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April 12th, 2016:

Snus undermines quit attempts but not abstinence

A randomised clinical trial among US smokers



Observational studies and a few clinical trials suggest that use of low nitrosamine smokeless tobacco (snus) can facilitate smoking cessation. To better understand the real-world impact of snus on smoking behaviour, a large-scale, long-term clinical trial of naturalistic snus use among smokers is needed.

Study design

A nationwide clinical trial compared abstinence outcomes among smokers who were randomised to receive free samples of snus versus not. Participants (N=1236) were recruited throughout the US and assessed for 1 year following a 6-week naturalistic sampling period, with high retention throughout. Primary outcomes included self-reported quit attempts, floating abstinence (any 7-day period of non-smoking) and 7-day point-prevalence abstinence at 6 months and 12 months. Secondary outcomes were changes in smoking, motivation and confidence to quit and adverse events. No tobacco industry support was provided.


Within snus group, 82% used at least once, and 16% were using regularly at end of sampling period. Compared to control participants, smokers in the snus group were less likely to make any quit attempt (RR=0.83; 95% CI 0.70 to 1.00), and any 24 h quit attempt (RR=0.77; 95% CI 0.63 to 0.95). There were no group differences on any measure of abstinence.


Provision of snus in a naturalistic context resulted in minimal uptake, and as a whole, undermined quit attempts and did not increase smoking abstinence. Results do not support the unguided, free provision of snus among smokers not motivated to quit as a means to facilitate quit attempts.

Trial registration number NCT01509586, Results.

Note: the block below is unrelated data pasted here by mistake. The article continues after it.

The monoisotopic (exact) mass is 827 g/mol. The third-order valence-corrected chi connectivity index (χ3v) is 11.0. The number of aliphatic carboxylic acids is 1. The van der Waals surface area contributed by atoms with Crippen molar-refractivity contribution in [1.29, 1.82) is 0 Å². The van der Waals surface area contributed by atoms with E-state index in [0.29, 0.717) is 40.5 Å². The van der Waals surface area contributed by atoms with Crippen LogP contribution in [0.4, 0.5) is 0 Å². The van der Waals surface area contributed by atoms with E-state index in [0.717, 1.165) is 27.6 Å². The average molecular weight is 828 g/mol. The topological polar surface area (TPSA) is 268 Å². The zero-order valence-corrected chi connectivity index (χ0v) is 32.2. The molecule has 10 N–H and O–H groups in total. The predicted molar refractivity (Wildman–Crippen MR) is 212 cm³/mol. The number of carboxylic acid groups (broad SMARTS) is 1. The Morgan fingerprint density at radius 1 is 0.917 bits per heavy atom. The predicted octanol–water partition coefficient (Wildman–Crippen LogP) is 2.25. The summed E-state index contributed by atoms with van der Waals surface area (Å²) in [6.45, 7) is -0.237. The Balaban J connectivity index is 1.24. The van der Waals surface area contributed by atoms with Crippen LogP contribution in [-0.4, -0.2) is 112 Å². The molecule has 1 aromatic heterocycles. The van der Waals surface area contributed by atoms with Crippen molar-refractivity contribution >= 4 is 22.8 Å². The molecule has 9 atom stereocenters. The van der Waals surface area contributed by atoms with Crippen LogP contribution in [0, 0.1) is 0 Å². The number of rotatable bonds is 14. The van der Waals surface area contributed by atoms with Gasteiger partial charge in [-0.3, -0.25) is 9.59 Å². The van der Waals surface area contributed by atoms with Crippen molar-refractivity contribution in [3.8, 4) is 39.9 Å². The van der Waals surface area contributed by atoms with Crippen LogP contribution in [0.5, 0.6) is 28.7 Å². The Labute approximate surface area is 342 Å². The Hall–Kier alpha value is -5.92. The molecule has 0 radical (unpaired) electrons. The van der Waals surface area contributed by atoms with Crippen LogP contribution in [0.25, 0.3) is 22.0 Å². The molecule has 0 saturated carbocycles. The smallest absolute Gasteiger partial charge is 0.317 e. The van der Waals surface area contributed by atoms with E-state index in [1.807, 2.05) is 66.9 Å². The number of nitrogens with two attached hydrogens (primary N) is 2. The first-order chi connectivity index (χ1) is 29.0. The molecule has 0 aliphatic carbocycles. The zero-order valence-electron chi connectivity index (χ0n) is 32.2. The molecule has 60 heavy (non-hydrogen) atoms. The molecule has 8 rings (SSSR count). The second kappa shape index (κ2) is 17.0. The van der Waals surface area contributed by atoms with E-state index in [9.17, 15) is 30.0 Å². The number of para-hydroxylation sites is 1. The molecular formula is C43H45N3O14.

Reasons for Electronic Nicotine Delivery System use and smoking abstinence at 6 months

A descriptive study of callers to employer and health plan-sponsored quitlines



Describe cigarette smoking abstinence among employer and health plan-sponsored quitline registrants who were not using Electronic Nicotine Delivery Systems (ENDS), were using ENDS to quit smoking or were using ENDS for other reasons at the time of quitline registration.


We examined 6029 quitline callers aged ≥18 years who smoked cigarettes at registration, and completed ≥1 counselling calls, baseline ENDS use questions and a 6-month follow-up survey (response rate: 52.4%). 30-day point prevalence smoking quit rates (PPQRs) were assessed at 6-month follow-up (ENDS-only users were considered quit). Data were weighted for non-response bias. Logistic regression analyses controlled for participant characteristics and programme engagement.


At registration, 13.8% of respondents used ENDS (7.9% to quit smoking, 5.9% for other reasons). 30-day PPQRs were: 55.1% for callers using ENDS to quit, 43.1% for callers using ENDS for other reasons, and 50.8% for callers not using ENDS at registration. Callers using ENDS for other reasons were less likely to quit than other groups (adjusted ORs=0.65–0.77); quit rates did not significantly differ between non-ENDS users and those using ENDS to quit. Among callers using ENDS to quit at baseline, 40% used ENDS regularly at follow-up.